Canada: Canadian Tax @ Gowlings – July 2007

Last Updated: August 21 2007

Edited by Vince Imerti

  • Treaty Shopping and the GAAR Revisited
  • Update of Canadian Interest Deductibility Proposals
  • Canadian Immigration Trusts

Treaty Shopping and the GAAR Revisited

We recently reported (see Volume 3, Number 3 of this publication) on a decision of the Tax Court of Canada in the case of MIL (Investments) S.A. relating to an attempt by the Canada Revenue Agency ("CRA") to apply the so-called "general anti-avoidance rule" or "GAAR" to a case of alleged abusive treaty shopping. The decision of the Federal Court of Appeal in the appeal by the CRA of the Tax Court of Canada decision was recently released.

As reported earlier, the Canadian courts have consistently held that in order for the GAAR to be applicable to deny a "tax benefit" that arises from a transaction or series of transactions, a number of tests must be satisfied including, in general terms, that the impugned transaction or transactions give rise to a misuse of the provisions of the Canadian tax act or an abuse having regard to the provisions of that act read as a whole. The decision of the Federal Court of Appeal was direct and succinct in this regard. The Court stated that it was "unable to see in the specific provisions of the [Canadian Tax Act] and the [Luxembourg-Canada] Tax Treaty…any support for the argument by the [Canada Revenue Agency] that the tax benefit obtained by the [taxpayer] was an abuse or a misuse of the object and spirit of any of those dispositions". The Court went on to say that "[the CRA] urged us to look behind this textual compliance with the relevant provisions to find an object or purpose whose abuse would justify our departure from the plain words of the disposition. We are unable to find such an object or purpose".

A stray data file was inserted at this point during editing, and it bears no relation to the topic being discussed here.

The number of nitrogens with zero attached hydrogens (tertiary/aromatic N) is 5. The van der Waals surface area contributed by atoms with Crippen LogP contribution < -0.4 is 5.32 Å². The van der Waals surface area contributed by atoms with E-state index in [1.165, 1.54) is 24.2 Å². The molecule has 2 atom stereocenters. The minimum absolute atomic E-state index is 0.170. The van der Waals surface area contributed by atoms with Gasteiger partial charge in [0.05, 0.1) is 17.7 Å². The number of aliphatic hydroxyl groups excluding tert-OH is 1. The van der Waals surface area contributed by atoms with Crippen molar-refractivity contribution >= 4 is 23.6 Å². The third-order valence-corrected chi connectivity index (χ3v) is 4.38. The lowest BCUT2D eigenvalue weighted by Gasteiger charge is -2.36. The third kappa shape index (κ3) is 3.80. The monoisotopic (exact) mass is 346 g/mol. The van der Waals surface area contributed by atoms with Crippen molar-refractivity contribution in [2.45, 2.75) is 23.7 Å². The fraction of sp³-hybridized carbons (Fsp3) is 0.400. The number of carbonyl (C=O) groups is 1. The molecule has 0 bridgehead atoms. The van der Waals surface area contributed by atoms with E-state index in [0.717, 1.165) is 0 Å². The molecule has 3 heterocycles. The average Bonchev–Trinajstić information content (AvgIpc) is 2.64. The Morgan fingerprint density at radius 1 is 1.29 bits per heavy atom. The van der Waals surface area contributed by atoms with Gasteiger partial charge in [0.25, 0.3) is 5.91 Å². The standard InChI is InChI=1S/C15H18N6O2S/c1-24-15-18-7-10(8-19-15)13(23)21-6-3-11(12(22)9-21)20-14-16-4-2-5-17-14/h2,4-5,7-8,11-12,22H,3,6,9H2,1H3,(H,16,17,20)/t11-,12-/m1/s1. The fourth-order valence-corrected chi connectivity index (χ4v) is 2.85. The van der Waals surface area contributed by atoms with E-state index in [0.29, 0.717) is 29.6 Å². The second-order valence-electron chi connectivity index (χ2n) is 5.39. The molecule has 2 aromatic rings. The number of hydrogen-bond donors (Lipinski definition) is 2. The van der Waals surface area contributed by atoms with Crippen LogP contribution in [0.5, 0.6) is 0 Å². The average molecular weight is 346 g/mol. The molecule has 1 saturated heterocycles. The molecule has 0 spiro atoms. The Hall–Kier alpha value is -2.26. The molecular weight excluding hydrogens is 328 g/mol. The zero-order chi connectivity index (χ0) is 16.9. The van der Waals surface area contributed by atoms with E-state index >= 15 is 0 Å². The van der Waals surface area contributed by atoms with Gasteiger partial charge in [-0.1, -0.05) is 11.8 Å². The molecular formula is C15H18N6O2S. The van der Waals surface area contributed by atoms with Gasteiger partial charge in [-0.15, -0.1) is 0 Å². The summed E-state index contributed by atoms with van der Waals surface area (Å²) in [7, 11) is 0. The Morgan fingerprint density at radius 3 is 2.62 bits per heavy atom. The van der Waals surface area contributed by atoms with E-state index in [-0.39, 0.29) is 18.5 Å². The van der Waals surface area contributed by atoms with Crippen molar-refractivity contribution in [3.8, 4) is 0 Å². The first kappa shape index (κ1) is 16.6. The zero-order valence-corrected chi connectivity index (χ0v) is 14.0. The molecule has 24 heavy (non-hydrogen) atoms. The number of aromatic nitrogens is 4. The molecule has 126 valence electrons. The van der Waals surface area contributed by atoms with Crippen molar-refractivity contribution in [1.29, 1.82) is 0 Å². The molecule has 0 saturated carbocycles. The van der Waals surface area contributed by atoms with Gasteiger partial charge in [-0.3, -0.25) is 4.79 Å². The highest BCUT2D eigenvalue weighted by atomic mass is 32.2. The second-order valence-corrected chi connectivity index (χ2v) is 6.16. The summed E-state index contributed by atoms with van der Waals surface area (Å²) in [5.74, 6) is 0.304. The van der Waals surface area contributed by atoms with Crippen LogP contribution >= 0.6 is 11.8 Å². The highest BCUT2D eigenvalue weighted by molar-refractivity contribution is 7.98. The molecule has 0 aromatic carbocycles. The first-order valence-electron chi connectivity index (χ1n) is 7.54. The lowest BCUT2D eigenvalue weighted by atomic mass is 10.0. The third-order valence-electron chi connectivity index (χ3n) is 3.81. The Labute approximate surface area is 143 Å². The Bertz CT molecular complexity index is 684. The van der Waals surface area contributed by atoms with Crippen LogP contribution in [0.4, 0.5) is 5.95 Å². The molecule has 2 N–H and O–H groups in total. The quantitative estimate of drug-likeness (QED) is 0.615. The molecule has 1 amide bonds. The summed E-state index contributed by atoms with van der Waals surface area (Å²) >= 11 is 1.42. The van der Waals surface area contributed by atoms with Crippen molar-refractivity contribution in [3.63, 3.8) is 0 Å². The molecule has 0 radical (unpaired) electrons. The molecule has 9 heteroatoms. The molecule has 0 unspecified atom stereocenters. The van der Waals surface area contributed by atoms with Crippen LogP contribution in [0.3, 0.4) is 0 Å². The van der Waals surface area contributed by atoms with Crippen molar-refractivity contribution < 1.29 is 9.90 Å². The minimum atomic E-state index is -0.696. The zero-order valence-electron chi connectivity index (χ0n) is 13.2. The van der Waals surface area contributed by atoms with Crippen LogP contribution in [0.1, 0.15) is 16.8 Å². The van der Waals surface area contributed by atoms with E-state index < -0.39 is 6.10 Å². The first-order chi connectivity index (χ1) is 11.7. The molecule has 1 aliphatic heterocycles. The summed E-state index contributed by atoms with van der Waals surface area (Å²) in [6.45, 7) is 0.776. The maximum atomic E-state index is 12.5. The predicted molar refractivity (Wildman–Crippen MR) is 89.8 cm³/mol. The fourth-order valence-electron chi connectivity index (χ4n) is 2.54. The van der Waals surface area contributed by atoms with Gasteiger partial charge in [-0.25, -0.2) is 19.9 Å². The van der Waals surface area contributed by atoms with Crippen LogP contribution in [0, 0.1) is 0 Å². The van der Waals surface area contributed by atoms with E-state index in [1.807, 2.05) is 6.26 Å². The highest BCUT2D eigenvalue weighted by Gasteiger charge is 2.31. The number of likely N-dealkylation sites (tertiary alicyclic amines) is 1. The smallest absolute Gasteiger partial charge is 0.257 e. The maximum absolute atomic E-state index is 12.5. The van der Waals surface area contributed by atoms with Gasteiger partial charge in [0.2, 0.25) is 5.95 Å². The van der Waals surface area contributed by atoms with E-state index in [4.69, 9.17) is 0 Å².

It seems that in what can fairly be described as an extremely brief and clear judgment, the Federal Court of Appeal has confirmed that it will be extremely difficult for the CRA to try to successfully apply the GAAR to what it might perceive to be abusive treaty shopping.
By: Tim Wach

Update of Canadian Interest Deductibility Proposals

In the 2007 Federal Budget (delivered March 19, 2007) the Minister of Finance announced that new legislation would be introduced to restrict the deductibility of interest on funds borrowed by a Canadian corporation to finance a "foreign affiliate". The concern, according to the Minister, was that corporations should not be able to deduct interest on money used to earn income that is effectively exempt through Canada's form of participation exemption.

Under the original Budget proposal, corporatins would have been denied a current interest deduction for interest paid on money borrowed to finance foreign affiliates to earn "exempt dividends" ("exempt dividends" are those paid out of a foreign affiliate's "exempt surplus", which includes in particular active business income of the foreign affiliate from a country with which Canada has concluded a double taxation treaty). This deduction was to be replaced with a carry-forward amount that could be deducted in future years to the extent that the foreign affiliate generates non-exempt income for the Canadian corporation (in other words, income, including capital gains, other than exempt dividends received out of the exempt surplus). The new proposal was to take effect on a staggered basis between 2007 and 2009.